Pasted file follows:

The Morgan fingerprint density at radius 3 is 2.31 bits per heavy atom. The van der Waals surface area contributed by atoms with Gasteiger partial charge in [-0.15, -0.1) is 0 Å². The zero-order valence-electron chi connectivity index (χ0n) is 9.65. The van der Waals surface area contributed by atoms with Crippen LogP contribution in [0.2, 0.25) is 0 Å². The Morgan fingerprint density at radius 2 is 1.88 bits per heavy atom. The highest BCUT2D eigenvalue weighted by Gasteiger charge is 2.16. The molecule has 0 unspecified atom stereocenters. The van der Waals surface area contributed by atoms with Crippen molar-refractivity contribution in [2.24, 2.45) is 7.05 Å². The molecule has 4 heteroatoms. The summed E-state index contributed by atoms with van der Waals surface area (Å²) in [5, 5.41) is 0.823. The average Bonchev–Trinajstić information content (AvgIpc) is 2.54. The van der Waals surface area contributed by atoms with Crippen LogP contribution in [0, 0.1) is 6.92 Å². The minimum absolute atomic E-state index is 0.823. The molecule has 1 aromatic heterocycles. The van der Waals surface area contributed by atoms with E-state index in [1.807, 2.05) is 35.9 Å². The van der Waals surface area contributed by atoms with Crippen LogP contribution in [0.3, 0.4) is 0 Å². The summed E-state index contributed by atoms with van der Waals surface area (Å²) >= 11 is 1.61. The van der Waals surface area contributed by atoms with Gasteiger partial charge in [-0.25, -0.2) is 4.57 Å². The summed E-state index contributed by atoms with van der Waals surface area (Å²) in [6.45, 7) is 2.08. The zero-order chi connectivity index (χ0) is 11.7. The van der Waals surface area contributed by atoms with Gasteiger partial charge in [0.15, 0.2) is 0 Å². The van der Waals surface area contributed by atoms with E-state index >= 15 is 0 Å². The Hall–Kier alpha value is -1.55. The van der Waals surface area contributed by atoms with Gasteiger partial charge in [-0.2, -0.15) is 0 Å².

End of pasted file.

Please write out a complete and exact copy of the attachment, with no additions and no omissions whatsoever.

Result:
The Morgan fingerprint density at radius 3 is 2.31 bits per heavy atom. The van der Waals surface area contributed by atoms with Gasteiger partial charge in [-0.15, -0.1) is 0 Å². The zero-order valence-electron chi connectivity index (χ0n) is 9.65. The van der Waals surface area contributed by atoms with Crippen LogP contribution in [0.2, 0.25) is 0 Å². The Morgan fingerprint density at radius 2 is 1.88 bits per heavy atom. The highest BCUT2D eigenvalue weighted by Gasteiger charge is 2.16. The molecule has 0 unspecified atom stereocenters. The van der Waals surface area contributed by atoms with Crippen molar-refractivity contribution in [2.24, 2.45) is 7.05 Å². The molecule has 4 heteroatoms. The summed E-state index contributed by atoms with van der Waals surface area (Å²) in [5, 5.41) is 0.823. The average Bonchev–Trinajstić information content (AvgIpc) is 2.54. The van der Waals surface area contributed by atoms with Crippen LogP contribution in [0, 0.1) is 6.92 Å². The minimum absolute atomic E-state index is 0.823. The molecule has 1 aromatic heterocycles. The van der Waals surface area contributed by atoms with E-state index in [1.807, 2.05) is 35.9 Å². The van der Waals surface area contributed by atoms with Crippen LogP contribution in [0.3, 0.4) is 0 Å². The summed E-state index contributed by atoms with van der Waals surface area (Å²) >= 11 is 1.61. The van der Waals surface area contributed by atoms with Gasteiger partial charge in [-0.25, -0.2) is 4.57 Å². The summed E-state index contributed by atoms with van der Waals surface area (Å²) in [6.45, 7) is 2.08. The zero-order chi connectivity index (χ0) is 11.7. The van der Waals surface area contributed by atoms with Gasteiger partial charge in [0.15, 0.2) is 0 Å². The van der Waals surface area contributed by atoms with E-state index >= 15 is 0 Å². The Hall–Kier alpha value is -1.55. The van der Waals surface area contributed by atoms with Gasteiger partial charge in [-0.2, -0.15) is 0 Å².